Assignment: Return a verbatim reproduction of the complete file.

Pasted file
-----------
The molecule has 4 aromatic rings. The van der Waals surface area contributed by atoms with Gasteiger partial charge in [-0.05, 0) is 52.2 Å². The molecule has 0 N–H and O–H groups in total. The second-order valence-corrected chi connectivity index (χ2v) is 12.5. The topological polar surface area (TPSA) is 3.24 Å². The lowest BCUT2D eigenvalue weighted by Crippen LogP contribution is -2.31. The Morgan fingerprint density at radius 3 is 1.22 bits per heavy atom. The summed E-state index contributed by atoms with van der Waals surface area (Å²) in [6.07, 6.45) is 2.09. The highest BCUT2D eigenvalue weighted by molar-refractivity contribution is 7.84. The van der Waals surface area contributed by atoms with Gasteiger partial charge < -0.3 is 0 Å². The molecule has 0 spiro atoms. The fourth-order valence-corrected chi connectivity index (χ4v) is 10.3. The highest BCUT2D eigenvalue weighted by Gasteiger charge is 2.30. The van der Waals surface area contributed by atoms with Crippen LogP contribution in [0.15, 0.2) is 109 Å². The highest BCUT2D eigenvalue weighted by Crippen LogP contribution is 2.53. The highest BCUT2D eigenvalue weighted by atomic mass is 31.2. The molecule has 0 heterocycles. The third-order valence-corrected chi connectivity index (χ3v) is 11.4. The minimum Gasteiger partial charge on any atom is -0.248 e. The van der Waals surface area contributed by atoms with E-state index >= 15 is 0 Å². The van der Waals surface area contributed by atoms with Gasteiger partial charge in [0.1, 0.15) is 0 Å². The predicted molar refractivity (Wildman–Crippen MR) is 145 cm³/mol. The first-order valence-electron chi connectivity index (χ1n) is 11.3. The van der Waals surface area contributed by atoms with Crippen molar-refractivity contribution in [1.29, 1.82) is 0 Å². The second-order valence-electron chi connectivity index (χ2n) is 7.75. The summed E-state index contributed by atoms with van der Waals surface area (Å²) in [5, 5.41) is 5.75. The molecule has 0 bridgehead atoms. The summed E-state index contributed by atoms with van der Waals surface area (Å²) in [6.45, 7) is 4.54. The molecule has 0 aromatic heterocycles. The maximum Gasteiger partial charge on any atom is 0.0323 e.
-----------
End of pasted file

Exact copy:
The molecule has 4 aromatic rings. The van der Waals surface area contributed by atoms with Gasteiger partial charge in [-0.05, 0) is 52.2 Å². The molecule has 0 N–H and O–H groups in total. The second-order valence-corrected chi connectivity index (χ2v) is 12.5. The topological polar surface area (TPSA) is 3.24 Å². The lowest BCUT2D eigenvalue weighted by Crippen LogP contribution is -2.31. The Morgan fingerprint density at radius 3 is 1.22 bits per heavy atom. The summed E-state index contributed by atoms with van der Waals surface area (Å²) in [6.07, 6.45) is 2.09. The highest BCUT2D eigenvalue weighted by molar-refractivity contribution is 7.84. The van der Waals surface area contributed by atoms with Gasteiger partial charge < -0.3 is 0 Å². The molecule has 0 spiro atoms. The fourth-order valence-corrected chi connectivity index (χ4v) is 10.3. The highest BCUT2D eigenvalue weighted by Gasteiger charge is 2.30. The van der Waals surface area contributed by atoms with Crippen LogP contribution in [0.15, 0.2) is 109 Å². The highest BCUT2D eigenvalue weighted by Crippen LogP contribution is 2.53. The highest BCUT2D eigenvalue weighted by atomic mass is 31.2. The molecule has 0 heterocycles. The third-order valence-corrected chi connectivity index (χ3v) is 11.4. The minimum Gasteiger partial charge on any atom is -0.248 e. The van der Waals surface area contributed by atoms with E-state index >= 15 is 0 Å². The van der Waals surface area contributed by atoms with Gasteiger partial charge in [0.1, 0.15) is 0 Å². The predicted molar refractivity (Wildman–Crippen MR) is 145 cm³/mol. The first-order valence-electron chi connectivity index (χ1n) is 11.3. The van der Waals surface area contributed by atoms with Crippen molar-refractivity contribution in [1.29, 1.82) is 0 Å². The second-order valence-electron chi connectivity index (χ2n) is 7.75. The summed E-state index contributed by atoms with van der Waals surface area (Å²) in [5, 5.41) is 5.75. The molecule has 0 bridgehead atoms. The summed E-state index contributed by atoms with van der Waals surface area (Å²) in [6.45, 7) is 4.54. The molecule has 0 aromatic heterocycles. The maximum Gasteiger partial charge on any atom is 0.0323 e.